Web - Internet tools
The web offers a powerful way to reach the "web-connected" fraction of your audience. Given issues of access, Extension and Development workers will be the primary target group - who then pass on the information they get to the rural communities.
Examples: e-Afghan Ag ; Cereal Knowledge Bank ; Infonet-biovision
The internet is a great way to deliver information in a range of forms.
The internet is a powerful way to provide comprehensive diagnostic tools, raise awareness and provide technical information in a range of forms (written, pictures, video).
The web is a powerful tool for reaching extension and development workers active with rural communities
Access to computers and the internet can be limited
People often need to physically see a technology to believe its potential for them.
Checklist - Developing your own Knowledge Bank (PDF)
- Why? Always ask why someone would use my site? Why would they do want I suggest? Why is this site needed?
- Audience - Focus? Clearly identify who is the audience and what is the information they need.
Start with the audience in mind – Have a clarity of both the system users and the ones they are serving. What are the needs and circumstances and what is the access to the tool?
Ensure each message is clear, simple, practical and doable.
- Demand driven? What is the information the audience needs and can use?
- Credibility? Is the information from a credible tested source? Valid under the conditions of the users?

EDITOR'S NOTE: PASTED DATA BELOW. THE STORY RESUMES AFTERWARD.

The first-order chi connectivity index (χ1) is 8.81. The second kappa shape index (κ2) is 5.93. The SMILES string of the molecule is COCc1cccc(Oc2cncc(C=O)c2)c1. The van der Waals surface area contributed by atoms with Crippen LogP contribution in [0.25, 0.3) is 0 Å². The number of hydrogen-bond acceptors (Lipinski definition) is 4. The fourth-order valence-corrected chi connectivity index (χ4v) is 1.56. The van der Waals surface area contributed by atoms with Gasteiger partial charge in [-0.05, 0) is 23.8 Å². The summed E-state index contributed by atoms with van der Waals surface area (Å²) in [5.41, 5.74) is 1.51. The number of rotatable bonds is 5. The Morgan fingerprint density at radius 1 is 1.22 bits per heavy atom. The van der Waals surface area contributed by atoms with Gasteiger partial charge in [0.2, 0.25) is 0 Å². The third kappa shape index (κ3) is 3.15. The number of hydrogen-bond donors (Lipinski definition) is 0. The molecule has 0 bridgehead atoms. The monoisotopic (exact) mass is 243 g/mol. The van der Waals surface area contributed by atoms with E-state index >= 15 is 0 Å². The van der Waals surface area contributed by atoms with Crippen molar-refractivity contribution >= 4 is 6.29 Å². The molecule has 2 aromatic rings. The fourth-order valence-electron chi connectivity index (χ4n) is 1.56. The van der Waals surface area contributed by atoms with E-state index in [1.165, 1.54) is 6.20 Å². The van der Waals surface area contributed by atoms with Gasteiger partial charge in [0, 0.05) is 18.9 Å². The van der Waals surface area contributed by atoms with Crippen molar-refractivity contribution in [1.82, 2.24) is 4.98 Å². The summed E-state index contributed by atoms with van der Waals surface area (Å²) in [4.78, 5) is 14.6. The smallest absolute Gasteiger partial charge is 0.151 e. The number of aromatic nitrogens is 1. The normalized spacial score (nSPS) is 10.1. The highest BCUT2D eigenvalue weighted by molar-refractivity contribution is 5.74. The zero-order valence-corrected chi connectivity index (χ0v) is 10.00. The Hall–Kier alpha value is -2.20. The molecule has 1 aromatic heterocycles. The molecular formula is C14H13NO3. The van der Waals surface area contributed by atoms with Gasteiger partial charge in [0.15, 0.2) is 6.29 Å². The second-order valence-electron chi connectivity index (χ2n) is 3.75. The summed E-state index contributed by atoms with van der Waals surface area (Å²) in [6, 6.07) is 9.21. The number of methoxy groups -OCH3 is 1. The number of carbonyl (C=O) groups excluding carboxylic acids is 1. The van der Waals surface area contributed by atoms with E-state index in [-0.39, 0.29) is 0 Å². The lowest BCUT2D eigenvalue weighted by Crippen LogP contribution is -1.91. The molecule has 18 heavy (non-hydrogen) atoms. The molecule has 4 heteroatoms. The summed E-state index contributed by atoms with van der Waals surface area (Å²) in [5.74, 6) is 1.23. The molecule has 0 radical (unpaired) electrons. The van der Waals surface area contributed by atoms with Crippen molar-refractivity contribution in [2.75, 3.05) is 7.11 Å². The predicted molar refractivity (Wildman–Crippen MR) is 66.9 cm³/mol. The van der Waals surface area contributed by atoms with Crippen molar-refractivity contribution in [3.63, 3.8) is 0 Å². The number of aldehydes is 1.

- Accuracy Have a mechanism to ensure links are active and information correct
- Added value? What extra does your product add in terms of information already available – how does it make it easier for people to access and apply?
What are the incentives to use the system – are there other (better) options out there?
- Application and feedback Make sure the project is linked to those who are using the information and that they provide feedback on content, format and ease of use?
- Be open to criticism Listen to openly to feedback – You do not have to accept all suggestions – but evaluate if there is a valid point to be made – and if so respond to improve your system.
- User conditions? Does the technology match with the access options of the users?
Do you need material available in different forms – written, CD/DVD and/or web
- Site links. Regularly check and ensure all links are active. Broken links quickly reduce site credibility.
- Simplicity Keep simple and intuitive – include a search option.
- Sustainability? How will the project be maintained, updated and sustained?
- Project driver? Is there someone passionate about the project – committed to making sure it succeeds with support from institute or organization management? What happens if that person leaves?
- Acknowledgement? Acknowledge all those contributing – builds support and willingness to contribute
- Bells and whistles. Don’t get lost in the technology and the "bells and whistles" – ensure technology is appropriate to the user conditions.
The Rice Knowledge Bank - a case study Link